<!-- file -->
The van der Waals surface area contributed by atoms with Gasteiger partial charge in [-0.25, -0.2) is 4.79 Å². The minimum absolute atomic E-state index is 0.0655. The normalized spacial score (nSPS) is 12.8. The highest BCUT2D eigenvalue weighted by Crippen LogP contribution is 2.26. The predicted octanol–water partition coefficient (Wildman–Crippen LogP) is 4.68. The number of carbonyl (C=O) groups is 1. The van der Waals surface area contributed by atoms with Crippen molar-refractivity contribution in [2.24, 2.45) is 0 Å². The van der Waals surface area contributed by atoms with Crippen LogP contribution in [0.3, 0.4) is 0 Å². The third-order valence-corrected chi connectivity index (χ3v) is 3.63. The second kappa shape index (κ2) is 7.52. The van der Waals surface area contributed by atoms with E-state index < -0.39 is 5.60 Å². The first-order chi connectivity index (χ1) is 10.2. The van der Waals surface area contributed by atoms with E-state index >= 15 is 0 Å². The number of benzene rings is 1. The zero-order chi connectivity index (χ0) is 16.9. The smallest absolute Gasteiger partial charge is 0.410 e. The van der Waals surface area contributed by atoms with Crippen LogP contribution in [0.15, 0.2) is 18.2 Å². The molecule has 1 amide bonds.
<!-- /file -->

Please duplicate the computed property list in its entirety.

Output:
The van der Waals surface area contributed by atoms with Gasteiger partial charge in [-0.25, -0.2) is 4.79 Å². The minimum absolute atomic E-state index is 0.0655. The normalized spacial score (nSPS) is 12.8. The highest BCUT2D eigenvalue weighted by Crippen LogP contribution is 2.26. The predicted octanol–water partition coefficient (Wildman–Crippen LogP) is 4.68. The number of carbonyl (C=O) groups is 1. The van der Waals surface area contributed by atoms with Crippen molar-refractivity contribution in [2.24, 2.45) is 0 Å². The van der Waals surface area contributed by atoms with Crippen LogP contribution in [0.3, 0.4) is 0 Å². The third-order valence-corrected chi connectivity index (χ3v) is 3.63. The second kappa shape index (κ2) is 7.52. The van der Waals surface area contributed by atoms with E-state index < -0.39 is 5.60 Å². The first-order chi connectivity index (χ1) is 10.2. The van der Waals surface area contributed by atoms with E-state index >= 15 is 0 Å². The number of benzene rings is 1. The zero-order chi connectivity index (χ0) is 16.9. The smallest absolute Gasteiger partial charge is 0.410 e. The van der Waals surface area contributed by atoms with Crippen LogP contribution in [0.15, 0.2) is 18.2 Å². The molecule has 1 amide bonds.